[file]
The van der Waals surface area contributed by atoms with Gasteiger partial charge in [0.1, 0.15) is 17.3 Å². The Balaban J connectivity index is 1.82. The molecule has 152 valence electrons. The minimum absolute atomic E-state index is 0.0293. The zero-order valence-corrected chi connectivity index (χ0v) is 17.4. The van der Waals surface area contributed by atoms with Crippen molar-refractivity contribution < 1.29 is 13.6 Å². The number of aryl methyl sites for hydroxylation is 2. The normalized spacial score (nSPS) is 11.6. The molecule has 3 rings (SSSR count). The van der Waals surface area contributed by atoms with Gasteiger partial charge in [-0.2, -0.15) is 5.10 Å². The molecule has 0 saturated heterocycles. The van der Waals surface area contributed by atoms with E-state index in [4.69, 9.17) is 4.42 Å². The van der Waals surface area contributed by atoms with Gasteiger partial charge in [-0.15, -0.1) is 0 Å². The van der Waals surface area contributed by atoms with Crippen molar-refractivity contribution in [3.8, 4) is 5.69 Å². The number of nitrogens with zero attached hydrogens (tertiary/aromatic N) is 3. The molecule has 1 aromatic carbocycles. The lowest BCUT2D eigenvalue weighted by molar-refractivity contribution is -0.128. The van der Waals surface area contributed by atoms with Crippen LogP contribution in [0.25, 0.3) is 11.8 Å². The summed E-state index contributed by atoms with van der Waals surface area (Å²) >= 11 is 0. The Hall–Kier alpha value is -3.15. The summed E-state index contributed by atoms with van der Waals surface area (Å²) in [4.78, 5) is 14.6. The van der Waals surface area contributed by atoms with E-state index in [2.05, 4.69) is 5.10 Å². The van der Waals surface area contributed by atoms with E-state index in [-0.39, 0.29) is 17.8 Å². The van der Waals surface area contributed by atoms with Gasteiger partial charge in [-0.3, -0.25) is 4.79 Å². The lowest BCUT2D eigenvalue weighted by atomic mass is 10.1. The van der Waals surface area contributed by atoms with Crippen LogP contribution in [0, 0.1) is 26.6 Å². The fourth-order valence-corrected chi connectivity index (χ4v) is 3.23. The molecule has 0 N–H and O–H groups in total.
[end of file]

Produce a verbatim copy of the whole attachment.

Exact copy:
The van der Waals surface area contributed by atoms with Gasteiger partial charge in [0.1, 0.15) is 17.3 Å². The Balaban J connectivity index is 1.82. The molecule has 152 valence electrons. The minimum absolute atomic E-state index is 0.0293. The zero-order valence-corrected chi connectivity index (χ0v) is 17.4. The van der Waals surface area contributed by atoms with Crippen molar-refractivity contribution < 1.29 is 13.6 Å². The number of aryl methyl sites for hydroxylation is 2. The normalized spacial score (nSPS) is 11.6. The molecule has 3 rings (SSSR count). The van der Waals surface area contributed by atoms with Gasteiger partial charge in [-0.2, -0.15) is 5.10 Å². The molecule has 0 saturated heterocycles. The van der Waals surface area contributed by atoms with E-state index in [4.69, 9.17) is 4.42 Å². The van der Waals surface area contributed by atoms with Gasteiger partial charge in [-0.15, -0.1) is 0 Å². The van der Waals surface area contributed by atoms with Crippen molar-refractivity contribution in [3.8, 4) is 5.69 Å². The number of nitrogens with zero attached hydrogens (tertiary/aromatic N) is 3. The molecule has 1 aromatic carbocycles. The lowest BCUT2D eigenvalue weighted by molar-refractivity contribution is -0.128. The van der Waals surface area contributed by atoms with Crippen LogP contribution in [0.25, 0.3) is 11.8 Å². The summed E-state index contributed by atoms with van der Waals surface area (Å²) >= 11 is 0. The Hall–Kier alpha value is -3.15. The summed E-state index contributed by atoms with van der Waals surface area (Å²) in [4.78, 5) is 14.6. The van der Waals surface area contributed by atoms with E-state index in [2.05, 4.69) is 5.10 Å². The van der Waals surface area contributed by atoms with E-state index in [-0.39, 0.29) is 17.8 Å². The van der Waals surface area contributed by atoms with Gasteiger partial charge in [-0.3, -0.25) is 4.79 Å². The lowest BCUT2D eigenvalue weighted by atomic mass is 10.1. The van der Waals surface area contributed by atoms with Crippen LogP contribution in [0, 0.1) is 26.6 Å². The fourth-order valence-corrected chi connectivity index (χ4v) is 3.23. The molecule has 0 N–H and O–H groups in total.